A Response to Derrida’s Des Tours de Babel
In Des Tours de Babel, Derrida questions the authority of the translator and the translated text. He questions whether these translations could ever represent the “pure language” they originate from. Ultimately Derrida answers this question and says that a translation can never have exactly the same meaning as the original because it can never be as pure and meaningful as it is in the natural tongue.
Derrida starts by commenting on the word “Babel” and its many different interpretations. First, he examines how the word can be looked at as a proper noun and also as a common noun. Derrida also deconstructs the word to show how “Ba” meant father and “bel” meant god in ancient times. In contrast, we often associate babel today with confusion. It is clear that there are already more than enough translations of this one word. The question is how do we pick the one that is correct? Derrida would suggest that the only truly correct one is the purest form, the original destined meaning of the word.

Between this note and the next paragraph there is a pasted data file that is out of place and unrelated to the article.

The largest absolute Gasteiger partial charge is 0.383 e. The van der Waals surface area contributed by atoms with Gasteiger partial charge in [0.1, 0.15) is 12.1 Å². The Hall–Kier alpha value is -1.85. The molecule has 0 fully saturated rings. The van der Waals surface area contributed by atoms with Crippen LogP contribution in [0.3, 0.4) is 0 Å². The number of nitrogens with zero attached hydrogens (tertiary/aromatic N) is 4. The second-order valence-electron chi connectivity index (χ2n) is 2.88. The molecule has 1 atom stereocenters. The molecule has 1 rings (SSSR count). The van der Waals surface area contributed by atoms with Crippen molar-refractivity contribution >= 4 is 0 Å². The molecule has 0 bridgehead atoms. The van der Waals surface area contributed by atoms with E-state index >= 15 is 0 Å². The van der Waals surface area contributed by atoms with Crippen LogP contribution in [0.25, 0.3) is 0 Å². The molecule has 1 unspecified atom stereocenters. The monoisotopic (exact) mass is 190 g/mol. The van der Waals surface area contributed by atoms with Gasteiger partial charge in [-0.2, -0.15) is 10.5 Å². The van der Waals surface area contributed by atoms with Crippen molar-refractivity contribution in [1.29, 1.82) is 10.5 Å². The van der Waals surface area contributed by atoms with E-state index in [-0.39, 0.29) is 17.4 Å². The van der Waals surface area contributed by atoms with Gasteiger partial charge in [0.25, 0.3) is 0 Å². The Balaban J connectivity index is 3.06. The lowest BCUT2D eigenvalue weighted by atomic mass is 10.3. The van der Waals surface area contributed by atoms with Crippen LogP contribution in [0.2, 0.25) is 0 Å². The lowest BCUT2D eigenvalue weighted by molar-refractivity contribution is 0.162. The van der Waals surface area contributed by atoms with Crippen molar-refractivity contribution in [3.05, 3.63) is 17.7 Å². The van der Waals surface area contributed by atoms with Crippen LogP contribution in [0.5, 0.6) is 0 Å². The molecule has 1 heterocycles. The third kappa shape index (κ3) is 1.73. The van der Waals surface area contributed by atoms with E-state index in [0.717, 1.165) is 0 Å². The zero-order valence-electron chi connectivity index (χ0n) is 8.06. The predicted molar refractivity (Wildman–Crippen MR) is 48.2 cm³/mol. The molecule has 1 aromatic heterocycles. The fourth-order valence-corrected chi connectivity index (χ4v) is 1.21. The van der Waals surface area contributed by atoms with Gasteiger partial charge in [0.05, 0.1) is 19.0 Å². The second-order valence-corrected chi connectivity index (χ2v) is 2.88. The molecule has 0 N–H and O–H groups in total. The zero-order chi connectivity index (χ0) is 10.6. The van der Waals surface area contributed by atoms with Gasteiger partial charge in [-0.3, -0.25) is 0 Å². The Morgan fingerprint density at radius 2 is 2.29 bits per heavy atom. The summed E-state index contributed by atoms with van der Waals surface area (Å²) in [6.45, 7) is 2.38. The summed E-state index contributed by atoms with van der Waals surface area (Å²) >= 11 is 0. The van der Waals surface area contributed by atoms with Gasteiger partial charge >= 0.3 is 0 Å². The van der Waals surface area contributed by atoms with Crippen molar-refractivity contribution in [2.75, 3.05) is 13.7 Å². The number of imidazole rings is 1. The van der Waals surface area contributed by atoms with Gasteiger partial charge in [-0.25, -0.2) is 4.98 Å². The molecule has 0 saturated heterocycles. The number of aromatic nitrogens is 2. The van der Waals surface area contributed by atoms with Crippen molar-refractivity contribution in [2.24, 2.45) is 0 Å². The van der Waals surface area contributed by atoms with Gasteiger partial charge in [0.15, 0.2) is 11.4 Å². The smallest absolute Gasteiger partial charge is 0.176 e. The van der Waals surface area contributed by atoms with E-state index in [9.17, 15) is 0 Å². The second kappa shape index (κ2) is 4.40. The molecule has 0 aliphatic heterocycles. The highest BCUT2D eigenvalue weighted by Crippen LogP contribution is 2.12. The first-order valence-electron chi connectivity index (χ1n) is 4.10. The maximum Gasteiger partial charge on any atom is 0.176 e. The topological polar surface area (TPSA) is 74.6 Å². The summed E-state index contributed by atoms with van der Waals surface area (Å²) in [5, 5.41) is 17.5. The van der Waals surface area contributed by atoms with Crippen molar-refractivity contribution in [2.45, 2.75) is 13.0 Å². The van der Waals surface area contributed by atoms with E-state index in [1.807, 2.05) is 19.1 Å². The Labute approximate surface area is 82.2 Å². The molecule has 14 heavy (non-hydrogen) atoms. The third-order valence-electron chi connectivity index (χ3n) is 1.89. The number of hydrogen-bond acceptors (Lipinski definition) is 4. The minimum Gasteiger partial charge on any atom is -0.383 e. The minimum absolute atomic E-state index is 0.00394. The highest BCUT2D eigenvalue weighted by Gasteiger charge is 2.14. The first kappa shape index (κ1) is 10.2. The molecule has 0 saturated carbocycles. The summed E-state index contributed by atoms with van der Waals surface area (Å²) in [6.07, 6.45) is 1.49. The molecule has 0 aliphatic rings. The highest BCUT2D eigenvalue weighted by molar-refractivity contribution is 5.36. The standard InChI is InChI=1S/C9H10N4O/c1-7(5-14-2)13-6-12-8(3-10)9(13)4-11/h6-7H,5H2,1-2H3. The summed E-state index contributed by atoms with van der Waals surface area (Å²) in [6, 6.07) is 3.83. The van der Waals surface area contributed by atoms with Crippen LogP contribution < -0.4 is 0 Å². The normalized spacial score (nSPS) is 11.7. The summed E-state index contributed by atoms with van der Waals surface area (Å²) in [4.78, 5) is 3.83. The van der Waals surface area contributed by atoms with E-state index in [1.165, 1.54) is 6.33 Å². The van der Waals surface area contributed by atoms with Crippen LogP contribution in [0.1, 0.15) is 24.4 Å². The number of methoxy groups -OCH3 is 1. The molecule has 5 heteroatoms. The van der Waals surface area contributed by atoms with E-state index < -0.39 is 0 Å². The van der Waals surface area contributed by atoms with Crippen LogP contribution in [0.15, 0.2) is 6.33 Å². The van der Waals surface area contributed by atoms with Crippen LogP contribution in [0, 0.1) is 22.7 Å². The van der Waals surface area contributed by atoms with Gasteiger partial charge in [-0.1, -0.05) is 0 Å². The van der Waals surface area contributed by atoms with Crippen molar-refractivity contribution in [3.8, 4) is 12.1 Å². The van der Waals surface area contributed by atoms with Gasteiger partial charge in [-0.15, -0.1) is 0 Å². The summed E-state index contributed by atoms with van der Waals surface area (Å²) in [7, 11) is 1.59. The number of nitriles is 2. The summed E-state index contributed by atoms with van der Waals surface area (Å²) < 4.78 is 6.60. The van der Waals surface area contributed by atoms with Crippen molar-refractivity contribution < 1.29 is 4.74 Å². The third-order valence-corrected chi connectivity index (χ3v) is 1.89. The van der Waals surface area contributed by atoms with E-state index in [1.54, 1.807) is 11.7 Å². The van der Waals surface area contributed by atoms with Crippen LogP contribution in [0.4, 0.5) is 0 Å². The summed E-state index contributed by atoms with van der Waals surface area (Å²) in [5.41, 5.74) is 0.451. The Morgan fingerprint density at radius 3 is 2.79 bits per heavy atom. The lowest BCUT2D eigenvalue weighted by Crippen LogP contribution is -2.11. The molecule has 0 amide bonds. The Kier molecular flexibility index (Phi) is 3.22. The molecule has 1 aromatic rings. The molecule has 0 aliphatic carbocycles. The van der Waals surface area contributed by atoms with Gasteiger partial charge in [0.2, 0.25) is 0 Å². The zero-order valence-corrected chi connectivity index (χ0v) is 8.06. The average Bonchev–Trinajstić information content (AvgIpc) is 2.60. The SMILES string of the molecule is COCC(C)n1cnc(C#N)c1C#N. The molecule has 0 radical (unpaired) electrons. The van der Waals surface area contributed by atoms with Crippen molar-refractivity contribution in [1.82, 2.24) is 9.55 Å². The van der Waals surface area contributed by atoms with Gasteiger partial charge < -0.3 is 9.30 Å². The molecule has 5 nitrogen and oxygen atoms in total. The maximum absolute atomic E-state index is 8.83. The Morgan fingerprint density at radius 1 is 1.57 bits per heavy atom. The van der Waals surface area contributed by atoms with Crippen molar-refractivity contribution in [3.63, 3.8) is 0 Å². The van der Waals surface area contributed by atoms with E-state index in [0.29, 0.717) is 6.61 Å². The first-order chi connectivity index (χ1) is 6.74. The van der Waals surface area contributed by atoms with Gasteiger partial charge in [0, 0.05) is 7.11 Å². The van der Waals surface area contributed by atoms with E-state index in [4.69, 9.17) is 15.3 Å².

Derrida’s comments on the translation of laws and the laws of translation raise questions and provide key points in his essay. He mentions expression saying, “Translations are works which are original only by expression” (128). Here he means that every person has different interpretations and associations for certain words. For instance, one might understand associate the word money different than another, a rich man vs. a poor man. Here is where the composition comes into play. Derrida says that the composition of the original work must be respected and cannot be tampered with. By this he means the original form and context. In essence the problem proposed by Derrida is revealed.
The main problem with translation is the choice of words to represent the original by the translator. Often these word choices can be misleading and or even inaccurate. Today there are many slang terms and geographic boundaries...
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